The 2021-22 season was more of the same, generating points at a 0.64 point per game rate. Perreault did make his NHL debut though, getting called up for one game in January 2022 when the Ducks had a handful of players out due to COVID-19 protocol.
However, this past season was by far his worst. He mustered just 19 points in 48 games and was even a healthy scratch on a number of occasions. An argument can be made that perhaps the jump to the AHL, though no fault of his own, was too early for Perreault, who could have used another year in the OHL.
Having three different head coaches in three seasons doesn’t help either and some of that can be attributed to why Perreault’s development has stagnated as well.
Perreault is still just 21 and will have an influential mentor in new Gulls head coach Matt McIlvane. The hope will be that McIlvane can help unlock the young winger and get him back on the right path, which is playing regularly and putting up points while doing so.
Brayden Tracey, 22
6-foot-1 | 186 pounds | Shoots left
Another player whose development has suffered a bit in San Diego the last few years is Brayden Tracey. He too transitioned from the CHL to the AHL during the 2020-21 COVID season but played just 12 games for the Gulls before being reassigned to Victoria in the WHL. He did not register a single point with the Gulls prior to being reassigned.
While Tracey put up a near-point-per-game pace once he returned to Victoria, that success didn’t translate when he became a full-time Gull the following season. He too made his NHL debut just like Perreault, playing in one game but registering less than three minutes of ice time for the entire game.
Tracey’s point-per-game rate has actually been worse than Perreault’s in two seasons with San Diego, but he has shown glimpses throughout the past two seasons. It’s just been a matter of producing consistently for the 22-year-old.
Like Perreault, the hope for Tracey will be that McIlvane can get him back on track as Tracey is edging dangerously close to the point of his career where he simply is what he is, and so far, he hasn’t shown much.
Artyom Galimov, 23
5-foot-11 | 176 pounds | Shoots left
Galimov became Anaheim’s first Russian draft pick in just over a decade when former general manager Bob Murray selected him in the fifth round of the 2020 draft.
Leading up to his draft selection, Galimov won a bronze medal at the World Juniors with Russia in 2019, putting up three points in seven games. He also had a promising draft-eligible season with Ak Bars Kazan in the KHL but couldn’t build off of it and has pretty much plateaued in terms of production ever since.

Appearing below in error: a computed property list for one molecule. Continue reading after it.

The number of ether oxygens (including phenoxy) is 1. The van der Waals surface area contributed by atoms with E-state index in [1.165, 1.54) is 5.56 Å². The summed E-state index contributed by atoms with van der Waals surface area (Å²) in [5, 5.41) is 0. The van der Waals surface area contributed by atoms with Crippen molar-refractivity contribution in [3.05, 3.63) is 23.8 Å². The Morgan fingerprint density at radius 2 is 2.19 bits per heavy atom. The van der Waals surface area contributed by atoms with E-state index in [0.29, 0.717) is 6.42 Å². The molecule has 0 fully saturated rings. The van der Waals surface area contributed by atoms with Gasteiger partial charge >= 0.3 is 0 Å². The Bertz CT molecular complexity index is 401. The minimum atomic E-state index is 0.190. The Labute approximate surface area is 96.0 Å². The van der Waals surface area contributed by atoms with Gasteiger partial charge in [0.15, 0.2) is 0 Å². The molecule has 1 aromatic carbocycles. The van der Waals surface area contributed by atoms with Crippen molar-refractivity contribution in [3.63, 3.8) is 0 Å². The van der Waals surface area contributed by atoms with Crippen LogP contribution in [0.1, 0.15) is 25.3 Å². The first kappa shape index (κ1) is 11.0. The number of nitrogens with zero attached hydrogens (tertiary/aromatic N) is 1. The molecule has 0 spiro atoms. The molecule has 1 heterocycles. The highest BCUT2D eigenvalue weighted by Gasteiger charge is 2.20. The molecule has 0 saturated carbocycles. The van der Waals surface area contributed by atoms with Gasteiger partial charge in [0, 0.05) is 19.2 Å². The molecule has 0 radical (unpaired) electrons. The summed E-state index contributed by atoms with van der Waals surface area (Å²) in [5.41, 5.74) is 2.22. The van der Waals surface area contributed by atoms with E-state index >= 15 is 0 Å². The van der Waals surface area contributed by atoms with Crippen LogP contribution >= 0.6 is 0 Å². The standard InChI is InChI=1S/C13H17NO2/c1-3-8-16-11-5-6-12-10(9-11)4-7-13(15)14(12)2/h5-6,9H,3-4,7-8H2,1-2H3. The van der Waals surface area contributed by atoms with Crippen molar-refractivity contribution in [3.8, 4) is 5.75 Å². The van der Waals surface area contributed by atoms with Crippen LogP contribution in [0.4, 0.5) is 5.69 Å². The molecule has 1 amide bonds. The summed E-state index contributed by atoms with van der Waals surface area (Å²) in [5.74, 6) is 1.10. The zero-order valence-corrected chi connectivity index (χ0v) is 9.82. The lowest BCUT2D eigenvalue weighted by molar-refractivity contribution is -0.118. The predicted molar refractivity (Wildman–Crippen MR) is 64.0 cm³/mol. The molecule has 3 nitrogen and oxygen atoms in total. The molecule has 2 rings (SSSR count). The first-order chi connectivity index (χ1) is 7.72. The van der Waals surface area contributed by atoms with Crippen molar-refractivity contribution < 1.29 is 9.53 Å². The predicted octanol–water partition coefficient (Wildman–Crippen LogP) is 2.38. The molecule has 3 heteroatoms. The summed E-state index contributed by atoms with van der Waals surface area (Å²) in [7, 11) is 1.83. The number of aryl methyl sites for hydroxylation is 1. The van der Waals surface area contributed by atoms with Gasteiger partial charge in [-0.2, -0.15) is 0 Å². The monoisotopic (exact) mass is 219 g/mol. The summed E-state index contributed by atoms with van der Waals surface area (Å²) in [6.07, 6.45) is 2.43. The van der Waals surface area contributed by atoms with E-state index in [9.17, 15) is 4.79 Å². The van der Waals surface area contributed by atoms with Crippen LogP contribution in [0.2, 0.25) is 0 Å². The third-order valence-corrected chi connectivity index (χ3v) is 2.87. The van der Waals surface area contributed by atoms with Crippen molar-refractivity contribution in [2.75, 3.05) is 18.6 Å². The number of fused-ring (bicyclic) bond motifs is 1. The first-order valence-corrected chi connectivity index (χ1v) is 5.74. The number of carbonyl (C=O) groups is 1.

Galimov is a very skilled player and has shown as much in spurts, but the role he plays for Ak Bars is usually in the bottom-6 as a checking forward. He missed the first few games of the preseason (presumably due to an injury), but he has been back in the lineup recently, lining up at all three forward positions.
It’s certainly a long shot that Galimov will ever depart Russia for the NHL at any point, especially now given the political landscape.
Jack Perbix, 22
6-foot-1 | 200 pounds | Shoots right
It’s been a busy last few seasons for Perbix, who has entered the transfer portal twice in the last three seasons.
After playing three seasons at the University of Minnesota alongside fellow Ducks prospects Jackson LaCombe and Blake McLaughlin, he transferred to Western Michigan prior to last season before transferring to Northern Michigan ahead of this upcoming season.
Perbix was drafted in the fourth round in 2018, fresh off his final year of high school. He put up 61 points in 25 games at Elk River High in Minnesota and then scored 28 points in 17 games for Team Northwest in the Upper Midwest High School Elite Hockey League (UMHSEHL).
A full season in the USHL with Green Bay and Des Moines followed, where his point-per-game average hovered around 0.78. Whether it was simply being on a Minnesota team that was too deep talent-wise or not being able to acclimate to the collegiate style of play, Perbix struggled during his time with the Golden Gophers. A leg injury cost him the final month of his freshman season as well, which slowed his development.
Because Perbix was in school during the COVID-19 pandemic, he was granted an extra year of eligibility. This upcoming season will be his final year playing collegiate hockey and the last season that the Ducks will hold his rights.
Though he’s increased his point production in every season since leaving Minnesota, it’s been by minimal increments. It’s highly unlikely at this time that Anaheim plans to sign him and the most likely scenario is that Perbix’s rights will be released next summer.